He notes that:
It turns out that there was one place where the Google innovation machine faltered and that one place mattered a lot: competing with Facebook. Informal efforts produced a couple of antisocial dogs in Wave and Buzz. Orkut never caught on outside Brazil. Like the proverbial hare confident enough in its lead to risk a brief nap, Google awoke from its social dreaming to find its front runner status in ads threatened.
And that meant Google had to be “social”:
Larry Page himself assumed command to right this wrong. Social became state-owned, a corporate mandate called Google+. It was an ominous name invoking the feeling that Google alone wasn’t enough. Search had to be social. Android had to be social. You Tube, once joyous in their independence, had to be … well, you get the point. Even worse was that innovation had to be social. Ideas that failed to put Google+ at the center of the universe were a distraction.
And that meant, Google Reader was sacrificed on the G+ altar (interestingly, the announcement was made on March 13, the same day Whittaker explained his reasons for leaving Google).
There are two simple reasons for this: usage of Google Reader has declined, and as a company we’re pouring all of our energy into fewer products. We think that kind of focus will make for a better user experience.
This is, of course, exceedingly, err, disingenuous. Note, by the way, that Google Reader first managed to screw over early RSS developers by making Google Reader ubiquitous. Then, they followed that tactical strike by making it easy to share items whose RSS feed you subscribed to, with others.
Google removed sharing from Google Reader around the time they started really pushing G+ (October of 2012). But not before Google encouraged developers to use the robust Google Reader API for apps; which meant an awful lot of desktop apps, smart phone apps, and tablets apps functioning as news readers relying on the Google Reader API for a “feed.” So while they may be somewhat lacking in the number of users using Google Reader on the Web (where they can insert ads, natch), there are many thousands of users using their Google Reader feed an app (that doesn’t have Google ads).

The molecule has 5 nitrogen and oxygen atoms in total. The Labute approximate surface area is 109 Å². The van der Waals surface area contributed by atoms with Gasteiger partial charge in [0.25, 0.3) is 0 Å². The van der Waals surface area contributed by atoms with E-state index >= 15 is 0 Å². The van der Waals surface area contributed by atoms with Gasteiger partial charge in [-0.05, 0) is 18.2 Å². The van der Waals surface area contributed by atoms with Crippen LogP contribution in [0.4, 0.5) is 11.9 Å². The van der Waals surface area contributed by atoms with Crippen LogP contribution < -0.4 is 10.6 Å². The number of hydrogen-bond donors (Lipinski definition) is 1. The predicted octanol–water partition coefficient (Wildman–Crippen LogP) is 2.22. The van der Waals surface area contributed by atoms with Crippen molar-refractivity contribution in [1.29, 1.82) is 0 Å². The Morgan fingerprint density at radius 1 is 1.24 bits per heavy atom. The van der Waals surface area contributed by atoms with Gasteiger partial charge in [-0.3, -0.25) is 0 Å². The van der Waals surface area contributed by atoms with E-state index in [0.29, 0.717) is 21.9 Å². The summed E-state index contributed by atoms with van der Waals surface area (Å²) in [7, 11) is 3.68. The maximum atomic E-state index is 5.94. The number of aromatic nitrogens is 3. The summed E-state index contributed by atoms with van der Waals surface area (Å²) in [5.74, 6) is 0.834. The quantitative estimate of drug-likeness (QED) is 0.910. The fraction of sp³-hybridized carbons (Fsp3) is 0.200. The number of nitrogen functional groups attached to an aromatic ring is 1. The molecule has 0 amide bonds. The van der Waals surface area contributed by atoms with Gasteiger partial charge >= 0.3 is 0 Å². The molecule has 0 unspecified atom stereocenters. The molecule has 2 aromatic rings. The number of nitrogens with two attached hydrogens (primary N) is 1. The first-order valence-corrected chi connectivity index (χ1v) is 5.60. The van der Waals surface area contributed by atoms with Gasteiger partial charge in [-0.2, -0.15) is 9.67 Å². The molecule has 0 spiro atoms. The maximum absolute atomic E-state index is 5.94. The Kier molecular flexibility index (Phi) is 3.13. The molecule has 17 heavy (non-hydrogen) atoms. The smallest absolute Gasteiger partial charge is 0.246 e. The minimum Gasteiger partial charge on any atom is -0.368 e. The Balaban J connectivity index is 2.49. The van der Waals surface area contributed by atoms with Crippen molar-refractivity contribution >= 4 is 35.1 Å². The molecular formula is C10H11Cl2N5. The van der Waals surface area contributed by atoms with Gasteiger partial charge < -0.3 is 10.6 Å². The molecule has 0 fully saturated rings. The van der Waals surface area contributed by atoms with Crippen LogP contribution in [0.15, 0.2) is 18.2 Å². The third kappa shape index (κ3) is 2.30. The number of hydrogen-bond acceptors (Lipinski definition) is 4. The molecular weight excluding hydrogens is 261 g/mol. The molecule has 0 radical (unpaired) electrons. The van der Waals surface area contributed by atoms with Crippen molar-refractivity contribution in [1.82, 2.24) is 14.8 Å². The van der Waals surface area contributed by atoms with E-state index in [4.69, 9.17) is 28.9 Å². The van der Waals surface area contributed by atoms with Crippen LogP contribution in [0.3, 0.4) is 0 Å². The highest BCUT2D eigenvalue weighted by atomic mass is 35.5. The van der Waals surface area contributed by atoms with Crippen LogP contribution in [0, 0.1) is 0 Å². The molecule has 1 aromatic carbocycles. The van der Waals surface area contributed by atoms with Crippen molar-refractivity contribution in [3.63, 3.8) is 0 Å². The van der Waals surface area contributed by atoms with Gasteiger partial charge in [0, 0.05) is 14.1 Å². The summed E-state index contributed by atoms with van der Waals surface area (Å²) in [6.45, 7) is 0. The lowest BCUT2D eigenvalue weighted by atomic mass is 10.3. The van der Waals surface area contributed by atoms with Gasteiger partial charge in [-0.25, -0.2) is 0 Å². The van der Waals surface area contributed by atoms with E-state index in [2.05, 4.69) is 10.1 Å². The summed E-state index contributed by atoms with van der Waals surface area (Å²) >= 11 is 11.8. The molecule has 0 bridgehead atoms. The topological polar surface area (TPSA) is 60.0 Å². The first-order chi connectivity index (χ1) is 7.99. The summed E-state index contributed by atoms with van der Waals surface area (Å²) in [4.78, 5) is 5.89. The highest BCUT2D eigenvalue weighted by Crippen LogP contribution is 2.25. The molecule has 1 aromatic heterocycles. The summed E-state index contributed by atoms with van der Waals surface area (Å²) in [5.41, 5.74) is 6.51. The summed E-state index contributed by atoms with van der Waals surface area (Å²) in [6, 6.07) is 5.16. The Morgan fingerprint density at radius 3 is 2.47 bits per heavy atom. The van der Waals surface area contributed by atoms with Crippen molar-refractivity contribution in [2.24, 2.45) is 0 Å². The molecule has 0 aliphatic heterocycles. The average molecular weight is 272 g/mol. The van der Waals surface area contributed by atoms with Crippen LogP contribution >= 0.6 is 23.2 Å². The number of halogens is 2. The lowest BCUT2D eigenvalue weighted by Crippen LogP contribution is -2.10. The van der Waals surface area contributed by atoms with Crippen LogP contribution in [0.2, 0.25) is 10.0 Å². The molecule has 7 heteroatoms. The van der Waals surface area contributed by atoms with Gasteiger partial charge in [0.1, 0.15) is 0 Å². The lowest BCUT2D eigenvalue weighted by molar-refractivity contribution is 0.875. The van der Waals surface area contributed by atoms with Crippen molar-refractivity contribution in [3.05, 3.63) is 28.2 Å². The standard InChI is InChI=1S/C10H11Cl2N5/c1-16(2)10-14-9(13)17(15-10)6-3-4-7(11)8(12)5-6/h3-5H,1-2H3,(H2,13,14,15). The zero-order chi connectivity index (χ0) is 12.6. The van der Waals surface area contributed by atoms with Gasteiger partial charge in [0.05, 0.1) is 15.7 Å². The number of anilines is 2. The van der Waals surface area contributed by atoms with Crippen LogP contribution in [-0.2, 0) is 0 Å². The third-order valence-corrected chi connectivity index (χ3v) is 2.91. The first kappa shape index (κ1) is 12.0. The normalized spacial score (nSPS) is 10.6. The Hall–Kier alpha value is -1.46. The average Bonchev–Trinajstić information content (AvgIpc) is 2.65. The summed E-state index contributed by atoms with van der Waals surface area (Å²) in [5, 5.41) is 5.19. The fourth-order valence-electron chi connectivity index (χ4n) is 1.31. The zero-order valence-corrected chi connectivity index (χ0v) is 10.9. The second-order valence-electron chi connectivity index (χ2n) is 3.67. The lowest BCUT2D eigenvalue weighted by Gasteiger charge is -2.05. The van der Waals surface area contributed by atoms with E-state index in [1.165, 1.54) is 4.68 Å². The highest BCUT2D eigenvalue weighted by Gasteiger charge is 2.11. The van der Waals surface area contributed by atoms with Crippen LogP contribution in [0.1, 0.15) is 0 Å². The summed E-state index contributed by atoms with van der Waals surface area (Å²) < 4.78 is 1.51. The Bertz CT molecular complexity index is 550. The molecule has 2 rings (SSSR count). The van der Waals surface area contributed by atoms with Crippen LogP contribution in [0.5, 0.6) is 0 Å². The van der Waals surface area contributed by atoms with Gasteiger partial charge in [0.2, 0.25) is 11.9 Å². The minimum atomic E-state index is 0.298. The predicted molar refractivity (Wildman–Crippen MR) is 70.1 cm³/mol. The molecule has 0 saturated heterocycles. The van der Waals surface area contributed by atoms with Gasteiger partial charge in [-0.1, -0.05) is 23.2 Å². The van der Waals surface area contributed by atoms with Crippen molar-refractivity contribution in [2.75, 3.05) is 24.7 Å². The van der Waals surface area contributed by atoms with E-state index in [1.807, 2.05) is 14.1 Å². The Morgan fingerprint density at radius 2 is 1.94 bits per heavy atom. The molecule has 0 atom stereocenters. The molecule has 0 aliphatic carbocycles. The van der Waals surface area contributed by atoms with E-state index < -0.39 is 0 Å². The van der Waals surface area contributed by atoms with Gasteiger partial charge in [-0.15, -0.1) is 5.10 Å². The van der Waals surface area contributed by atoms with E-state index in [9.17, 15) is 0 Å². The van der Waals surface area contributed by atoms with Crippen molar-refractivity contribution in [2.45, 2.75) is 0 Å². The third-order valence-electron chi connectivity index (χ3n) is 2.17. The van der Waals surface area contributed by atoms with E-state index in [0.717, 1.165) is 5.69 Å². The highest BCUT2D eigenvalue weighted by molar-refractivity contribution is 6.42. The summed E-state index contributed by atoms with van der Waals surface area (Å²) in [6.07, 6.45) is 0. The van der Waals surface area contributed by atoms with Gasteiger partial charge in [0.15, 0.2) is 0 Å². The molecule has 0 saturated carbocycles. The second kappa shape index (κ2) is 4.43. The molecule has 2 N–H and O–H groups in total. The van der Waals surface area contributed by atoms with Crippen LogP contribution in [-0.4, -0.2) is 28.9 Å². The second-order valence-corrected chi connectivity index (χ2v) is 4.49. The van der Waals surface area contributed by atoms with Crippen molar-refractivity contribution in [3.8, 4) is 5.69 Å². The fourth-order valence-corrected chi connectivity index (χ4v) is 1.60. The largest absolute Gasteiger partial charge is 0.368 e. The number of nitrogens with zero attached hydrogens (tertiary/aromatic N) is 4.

Google Keep is a cloud-based data storage tool, an expansion of Google Drive.
With Keep you can quickly jot ideas down when you think of them and even include checklists and photos to keep track of what’s important to you. Your notes are safely stored in Google Drive and synced to all your devices so you can always have them at hand.
At this point, after Google Notebook and Google Reader, how long should I expect Google Keep to last (and, by the way, while we’re contemplating the negligible value of Google+,
So how long do you think they’ll keep Google Keep, before they employ mines and take it down (metaphorically speaking) ?
So, yeah, I’m going to buy a year’s subscription to Evernote Premium as soon as I can. I use Evernote every day, for research, for recipes, for notes and for collaborating, on my Mac, on the Web, and on all my iOS devices.
The United States Department of Justice (DOJ) filed an antitrust lawsuit against Apple and five of the “big six” publishers (Hachette, Simon & Schuster, Harper Collins, Pearson, Penguin, and Macmillan). The DOJ suit asserts that the publishers— with Apple’s collaboration—colluded to raise ebook prices and force Amazon to adopt the “agency model” in which publishers set their own prices and Apple takes a 30 percent cut from each sale via Apple’s iBooks ebook store.